Tiger 4 up on Cink after 18 Holes - COPIED

By Associated PressFebruary 24, 2008, 5:00 pm
2007- WGC-AccentureTUCSON, Arizona -- Getting to the 36-hole final might have been the hard part for Tiger Woods, who birdied six of the first 11 holes Sunday morning and built a 4-up lead over Stewart Cink after 18 holes at the Accenture Match Play Championship.
 
This is the fourth time Woods has reached the championship match, but this week at Dove Mountain forced him to play more holes (88) in the five matches to get to the finals.
 
It looked like it would be a short day of work.
 
Woods lead was the second-largest margin after the morning 18 in the final. David Toms was 6 up over Chris DiMarco in 2005. Woods had seven birdies and shot 66, including a bogey on the 18th, his first in 50 holes.
 
Cink, who had birdie or eagle on 33 of 81 holes, made only three birdies for a 71.
 
Woods birdied the first two holes, making a 25-footer at No. 2 for a lead he did not come close to surrendering in the morning round.
 
This looks like Torrey Pines, said Cinks caddie, Frank Williams.
 
They played in the last round of the Buick Invitational last month, when Woods had an eight-shot lead and still made it entertaining with birdie putts of 40 feet and 60 feet.
 
Cink was on the defensive, usually the first to putt, and he quickly dug himself a hole in the high desert.
 
He found a bunker off the tee on the par-5 fifth, laid up into the rough and did not give himself a good look at birdie, losing another hole when Woods made his putt from 6 feet. Cink also made a mistake on the par-3 eighth, opting to putt from 6 feet off the edge of the green, and the ball got hung up in hairy grass and stopped 12 feet short of the cup, leading to bogey.
 
Woods was 4 up at the turn, and it looked like a rout when his wedge on the 11th spun back to 4 feet, and Cink missed the green to the right, taking two chips to reach the green.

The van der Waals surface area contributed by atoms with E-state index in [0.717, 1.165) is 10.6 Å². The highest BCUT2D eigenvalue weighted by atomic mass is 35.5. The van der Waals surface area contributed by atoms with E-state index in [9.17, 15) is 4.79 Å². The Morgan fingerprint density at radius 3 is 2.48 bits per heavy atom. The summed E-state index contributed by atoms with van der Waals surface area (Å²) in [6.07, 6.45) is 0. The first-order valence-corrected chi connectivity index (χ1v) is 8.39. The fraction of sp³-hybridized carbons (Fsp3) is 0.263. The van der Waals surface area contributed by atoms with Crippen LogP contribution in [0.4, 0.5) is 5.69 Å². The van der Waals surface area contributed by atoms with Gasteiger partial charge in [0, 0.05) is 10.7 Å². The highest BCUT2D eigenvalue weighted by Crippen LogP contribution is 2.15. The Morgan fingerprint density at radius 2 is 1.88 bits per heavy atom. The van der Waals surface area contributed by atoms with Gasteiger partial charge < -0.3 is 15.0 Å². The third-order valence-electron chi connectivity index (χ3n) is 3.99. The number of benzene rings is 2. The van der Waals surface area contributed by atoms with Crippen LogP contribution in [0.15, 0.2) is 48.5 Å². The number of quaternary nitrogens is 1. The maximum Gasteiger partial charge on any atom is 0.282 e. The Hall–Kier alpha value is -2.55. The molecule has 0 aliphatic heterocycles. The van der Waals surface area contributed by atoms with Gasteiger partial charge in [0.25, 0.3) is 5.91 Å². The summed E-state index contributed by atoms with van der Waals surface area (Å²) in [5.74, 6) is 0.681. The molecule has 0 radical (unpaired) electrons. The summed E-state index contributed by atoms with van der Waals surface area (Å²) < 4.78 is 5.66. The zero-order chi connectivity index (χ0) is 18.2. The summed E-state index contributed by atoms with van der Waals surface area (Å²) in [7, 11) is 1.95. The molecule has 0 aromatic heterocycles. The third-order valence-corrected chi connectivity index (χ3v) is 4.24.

Outside the ropes, NBC Sports was scrambling. The network finally got Woods in the final, and it looked as though its four-hour coverage might have two hours of championship golf, if that much.
 
Cink didnt win his first hole until No. 12, a shot of desperation. From just short of the green, having to carry a line over two humps that could have sent the ball off the green, he played a pitch to near perfection for birdie.
 
Then on 16th, he holed a 25-foot birdie putt to cut Woods lead to 3 up.
 
The par-5 17th was pivotal. Another win'even a halve'could have given Cink loads of momentum heading to lunch. Woods, however, hit driver off the fairway to just short of the green and executive a brilliant pitch that skipped four times and stopped 2 1/2 feet next to the cup for a birdie to restore his lead to 4 up.
 
Cink squandered another chance at the 18th with a three-putt from just off the back of the green. Woods twice hit into a bunker for his first bogey in 50 holes at Dove Mountain, but still had a big cushion.
 
Woods was going for his 15th title in 26 starts at the World Golf Championships, and his fourth consecutive PGA TOUR victory. He also was trying to move past Arnold Palmer into fourth place alone on the PGA TOUR's career list with his 63rd victory.